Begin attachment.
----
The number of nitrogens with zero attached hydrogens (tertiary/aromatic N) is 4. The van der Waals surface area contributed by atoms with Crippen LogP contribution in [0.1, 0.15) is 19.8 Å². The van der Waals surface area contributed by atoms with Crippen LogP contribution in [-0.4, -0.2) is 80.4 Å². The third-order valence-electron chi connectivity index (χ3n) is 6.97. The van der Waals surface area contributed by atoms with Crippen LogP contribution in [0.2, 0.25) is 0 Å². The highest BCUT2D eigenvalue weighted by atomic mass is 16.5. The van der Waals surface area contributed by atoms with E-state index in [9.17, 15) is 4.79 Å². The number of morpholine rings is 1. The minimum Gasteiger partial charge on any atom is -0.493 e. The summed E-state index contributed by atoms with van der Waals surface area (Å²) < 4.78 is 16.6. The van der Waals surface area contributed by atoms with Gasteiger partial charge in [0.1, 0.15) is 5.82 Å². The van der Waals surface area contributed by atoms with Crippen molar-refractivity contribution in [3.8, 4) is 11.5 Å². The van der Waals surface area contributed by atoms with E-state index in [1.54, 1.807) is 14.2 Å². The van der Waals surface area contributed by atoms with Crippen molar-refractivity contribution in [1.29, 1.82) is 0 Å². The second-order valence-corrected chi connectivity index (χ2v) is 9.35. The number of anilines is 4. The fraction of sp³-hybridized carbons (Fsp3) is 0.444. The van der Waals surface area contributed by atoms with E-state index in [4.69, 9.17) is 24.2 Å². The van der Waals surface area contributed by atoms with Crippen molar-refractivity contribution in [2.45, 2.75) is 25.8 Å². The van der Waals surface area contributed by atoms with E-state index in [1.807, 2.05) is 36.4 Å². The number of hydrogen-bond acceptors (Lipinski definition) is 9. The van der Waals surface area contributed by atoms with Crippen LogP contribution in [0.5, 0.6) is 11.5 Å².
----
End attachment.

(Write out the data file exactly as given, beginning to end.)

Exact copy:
The number of nitrogens with zero attached hydrogens (tertiary/aromatic N) is 4. The van der Waals surface area contributed by atoms with Crippen LogP contribution in [0.1, 0.15) is 19.8 Å². The van der Waals surface area contributed by atoms with Crippen LogP contribution in [-0.4, -0.2) is 80.4 Å². The third-order valence-electron chi connectivity index (χ3n) is 6.97. The van der Waals surface area contributed by atoms with Crippen LogP contribution in [0.2, 0.25) is 0 Å². The highest BCUT2D eigenvalue weighted by atomic mass is 16.5. The van der Waals surface area contributed by atoms with E-state index in [9.17, 15) is 4.79 Å². The number of morpholine rings is 1. The minimum Gasteiger partial charge on any atom is -0.493 e. The summed E-state index contributed by atoms with van der Waals surface area (Å²) < 4.78 is 16.6. The van der Waals surface area contributed by atoms with Gasteiger partial charge in [0.1, 0.15) is 5.82 Å². The van der Waals surface area contributed by atoms with Crippen molar-refractivity contribution in [3.8, 4) is 11.5 Å². The van der Waals surface area contributed by atoms with E-state index in [1.54, 1.807) is 14.2 Å². The van der Waals surface area contributed by atoms with Crippen molar-refractivity contribution in [1.29, 1.82) is 0 Å². The second-order valence-corrected chi connectivity index (χ2v) is 9.35. The number of anilines is 4. The fraction of sp³-hybridized carbons (Fsp3) is 0.444. The van der Waals surface area contributed by atoms with E-state index in [4.69, 9.17) is 24.2 Å². The van der Waals surface area contributed by atoms with Crippen molar-refractivity contribution in [2.45, 2.75) is 25.8 Å². The van der Waals surface area contributed by atoms with E-state index in [1.807, 2.05) is 36.4 Å². The number of hydrogen-bond acceptors (Lipinski definition) is 9. The van der Waals surface area contributed by atoms with Crippen LogP contribution in [0.5, 0.6) is 11.5 Å².